Being a film critic as well as a Daddy blogger gives me all the more reason to nominate my son Elijah for an Oscar. Yes, it’s still early in 2013, but the lad’s performance faking a serious injury last weekend simply forces my hand.
Still not sure if it was Method Acting or pure improv, but Elijah convinced me for a few brief but painful moments I had broken his leg.
Let’s go back to the beginning. On Sunday we took the boys to our first Colorado Rockies game of the year. New season, new hope … same awful starting rotation. That doesn’t matter when you’re at Coors Field, a beautiful stadium with a majestic view and plenty of distractions for our sons.
The game began with an offensive explosion from the home team, and then “baseball” settled in. That means b-o-r-i-n-g time for my patient wife and sons while I watched every ball and strike as if the World Series was on the line. My wife started people watching while the boys wolfed down blue cotton candy, easily the messiest treat ever invented.
By the sixth inning Benjamin was in full flirt mode with a gorgeous Rockies fan seated neary while Elijah started asking if it was time to go home yet.
That’s when it happened. I tried to sit down next to Elijah to keep him entertained and accidentally squeezed my seat’s bottom section into his leg. The tears were instantaneous and well earned. I screwed up, and for a minute I thought his leg might be broken.
The sobbing started to subside and I figured it was only a First Degree Ow-ee. I asked him to stand on his leg as gently as he could to see if he could walk on it. At that point, I figured leaving the game made the most sense. A parent, like a certain country singer, needs to know when to fold ’em. Only he couldn’t stand, his leg hanging limply as if my worst fears had come true.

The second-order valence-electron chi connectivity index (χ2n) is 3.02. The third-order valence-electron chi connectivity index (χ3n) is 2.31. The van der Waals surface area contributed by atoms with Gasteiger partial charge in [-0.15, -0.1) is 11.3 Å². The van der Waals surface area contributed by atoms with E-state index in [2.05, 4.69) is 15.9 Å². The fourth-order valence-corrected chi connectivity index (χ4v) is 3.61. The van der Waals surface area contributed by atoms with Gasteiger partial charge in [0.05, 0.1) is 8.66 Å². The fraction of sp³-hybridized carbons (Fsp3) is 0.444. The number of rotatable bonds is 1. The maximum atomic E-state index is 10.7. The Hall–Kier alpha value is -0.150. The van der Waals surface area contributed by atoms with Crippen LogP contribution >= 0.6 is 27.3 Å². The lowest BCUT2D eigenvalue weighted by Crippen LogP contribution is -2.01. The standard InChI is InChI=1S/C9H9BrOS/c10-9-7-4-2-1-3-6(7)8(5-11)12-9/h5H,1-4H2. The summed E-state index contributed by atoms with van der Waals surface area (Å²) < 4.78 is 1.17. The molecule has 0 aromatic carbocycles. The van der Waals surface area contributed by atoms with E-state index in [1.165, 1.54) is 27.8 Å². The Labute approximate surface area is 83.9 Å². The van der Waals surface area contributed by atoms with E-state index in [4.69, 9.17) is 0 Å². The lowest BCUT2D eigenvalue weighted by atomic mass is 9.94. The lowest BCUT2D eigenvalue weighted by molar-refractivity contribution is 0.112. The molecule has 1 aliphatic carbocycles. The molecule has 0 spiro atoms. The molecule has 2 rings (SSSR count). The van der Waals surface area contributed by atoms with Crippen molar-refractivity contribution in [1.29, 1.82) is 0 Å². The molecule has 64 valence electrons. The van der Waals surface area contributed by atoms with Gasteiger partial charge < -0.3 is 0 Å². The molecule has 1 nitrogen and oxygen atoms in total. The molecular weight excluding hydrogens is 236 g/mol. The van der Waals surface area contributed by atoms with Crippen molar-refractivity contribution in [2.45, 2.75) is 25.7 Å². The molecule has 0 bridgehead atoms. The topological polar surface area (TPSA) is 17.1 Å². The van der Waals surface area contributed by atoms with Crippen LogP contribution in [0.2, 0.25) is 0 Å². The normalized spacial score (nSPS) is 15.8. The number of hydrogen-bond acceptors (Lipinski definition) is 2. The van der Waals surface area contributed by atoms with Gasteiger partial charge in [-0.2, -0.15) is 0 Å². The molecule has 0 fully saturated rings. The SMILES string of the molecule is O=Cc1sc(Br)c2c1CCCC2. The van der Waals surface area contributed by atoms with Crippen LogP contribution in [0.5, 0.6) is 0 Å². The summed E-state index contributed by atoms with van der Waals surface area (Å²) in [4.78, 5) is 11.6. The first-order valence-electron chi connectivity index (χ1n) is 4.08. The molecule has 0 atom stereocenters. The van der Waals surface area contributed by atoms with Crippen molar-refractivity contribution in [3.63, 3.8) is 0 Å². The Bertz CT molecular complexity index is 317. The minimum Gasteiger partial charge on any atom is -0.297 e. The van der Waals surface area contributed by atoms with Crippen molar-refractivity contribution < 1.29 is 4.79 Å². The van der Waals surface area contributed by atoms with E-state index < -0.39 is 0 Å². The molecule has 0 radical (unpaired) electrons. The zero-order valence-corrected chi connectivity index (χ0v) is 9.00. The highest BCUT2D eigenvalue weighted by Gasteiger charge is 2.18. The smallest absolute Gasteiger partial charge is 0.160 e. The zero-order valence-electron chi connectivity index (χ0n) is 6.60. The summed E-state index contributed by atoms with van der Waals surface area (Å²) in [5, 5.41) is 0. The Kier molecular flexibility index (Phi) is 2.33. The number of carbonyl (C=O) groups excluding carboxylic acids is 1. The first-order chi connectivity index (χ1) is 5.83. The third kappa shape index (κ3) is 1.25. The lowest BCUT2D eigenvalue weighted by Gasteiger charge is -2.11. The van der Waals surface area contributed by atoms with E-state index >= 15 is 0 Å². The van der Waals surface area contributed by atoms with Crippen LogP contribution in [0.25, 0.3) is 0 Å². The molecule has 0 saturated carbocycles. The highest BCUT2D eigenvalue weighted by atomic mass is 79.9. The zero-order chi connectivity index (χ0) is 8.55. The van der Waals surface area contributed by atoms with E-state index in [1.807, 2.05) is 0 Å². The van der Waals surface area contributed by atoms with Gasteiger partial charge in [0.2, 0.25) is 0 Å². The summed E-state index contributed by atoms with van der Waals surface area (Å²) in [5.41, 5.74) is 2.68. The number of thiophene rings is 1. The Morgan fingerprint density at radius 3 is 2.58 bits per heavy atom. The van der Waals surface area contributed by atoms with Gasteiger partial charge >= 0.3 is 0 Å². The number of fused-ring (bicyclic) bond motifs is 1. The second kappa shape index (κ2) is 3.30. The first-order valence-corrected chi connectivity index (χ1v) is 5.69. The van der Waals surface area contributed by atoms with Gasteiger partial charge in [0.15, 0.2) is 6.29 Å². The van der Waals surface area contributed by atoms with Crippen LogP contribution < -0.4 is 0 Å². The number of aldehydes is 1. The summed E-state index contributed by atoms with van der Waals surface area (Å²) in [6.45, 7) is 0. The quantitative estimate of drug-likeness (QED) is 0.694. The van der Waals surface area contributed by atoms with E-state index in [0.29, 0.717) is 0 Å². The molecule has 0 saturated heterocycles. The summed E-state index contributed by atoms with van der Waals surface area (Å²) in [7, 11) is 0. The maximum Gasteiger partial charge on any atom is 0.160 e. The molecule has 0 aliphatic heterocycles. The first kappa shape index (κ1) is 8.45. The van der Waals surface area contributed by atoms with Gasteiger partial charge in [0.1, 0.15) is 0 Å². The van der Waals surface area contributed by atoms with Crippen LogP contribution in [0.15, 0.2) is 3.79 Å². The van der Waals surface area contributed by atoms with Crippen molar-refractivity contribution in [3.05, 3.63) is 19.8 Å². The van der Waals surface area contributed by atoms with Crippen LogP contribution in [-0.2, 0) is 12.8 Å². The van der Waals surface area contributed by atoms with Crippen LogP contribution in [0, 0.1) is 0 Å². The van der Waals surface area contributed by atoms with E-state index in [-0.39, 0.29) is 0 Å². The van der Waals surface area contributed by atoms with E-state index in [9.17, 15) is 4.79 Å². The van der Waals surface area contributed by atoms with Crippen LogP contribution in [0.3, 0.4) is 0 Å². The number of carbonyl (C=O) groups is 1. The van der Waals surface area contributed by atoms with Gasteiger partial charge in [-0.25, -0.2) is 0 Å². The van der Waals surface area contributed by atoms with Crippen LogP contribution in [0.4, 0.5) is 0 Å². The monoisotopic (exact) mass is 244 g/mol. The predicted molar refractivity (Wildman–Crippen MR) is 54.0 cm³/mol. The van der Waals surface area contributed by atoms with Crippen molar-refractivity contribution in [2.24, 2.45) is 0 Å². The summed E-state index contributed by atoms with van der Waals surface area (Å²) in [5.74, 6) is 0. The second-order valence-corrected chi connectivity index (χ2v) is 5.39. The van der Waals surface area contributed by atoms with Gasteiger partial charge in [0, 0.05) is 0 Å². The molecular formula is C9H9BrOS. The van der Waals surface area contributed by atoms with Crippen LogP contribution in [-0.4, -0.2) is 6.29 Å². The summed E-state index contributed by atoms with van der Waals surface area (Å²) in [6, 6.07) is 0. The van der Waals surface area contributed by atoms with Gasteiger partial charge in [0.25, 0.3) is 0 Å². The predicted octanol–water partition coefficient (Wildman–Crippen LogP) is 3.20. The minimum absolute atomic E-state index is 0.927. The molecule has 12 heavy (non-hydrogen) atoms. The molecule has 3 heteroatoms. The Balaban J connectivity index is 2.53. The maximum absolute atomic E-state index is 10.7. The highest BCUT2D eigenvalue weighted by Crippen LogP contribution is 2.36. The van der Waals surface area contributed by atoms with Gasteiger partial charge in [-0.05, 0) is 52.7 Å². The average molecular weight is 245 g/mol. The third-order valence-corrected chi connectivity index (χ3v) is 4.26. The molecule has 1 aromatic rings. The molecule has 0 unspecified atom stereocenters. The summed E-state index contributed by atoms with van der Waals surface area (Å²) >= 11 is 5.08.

So we picked up all our stuff and headed for the exits, with frantic Daddy carrying Eli up the stadium stairs. At some point I put him down, still holding him for support. Something caught his eye and he suddenly started walking away from me, and then running at full speed.
He was fine. I was furious.
The ride home from the park was far from glorious even if the home team was on its way to a lopsided win. We talked at length about lying, how what he did frightened us and made us less likely to believe him in the future, and that should he pull a stunt like this again there would be profound consequences. We use the word “consequences” quite a bit. It’s vague but carries the portent of doom – at least that’s the plan.
My wife and I decided I’ll probably take a buddy to my next Rockies game. There won’t be any tears unless the beer taps all go dry. A part of me can’t help but be a little proud of Elijah’s performance at the park. Sure, it means he’s got the chops to make being a parent even harder in the years to come, but it’s still more effective than Zac Efron’s robotic work in “The Lucky One.”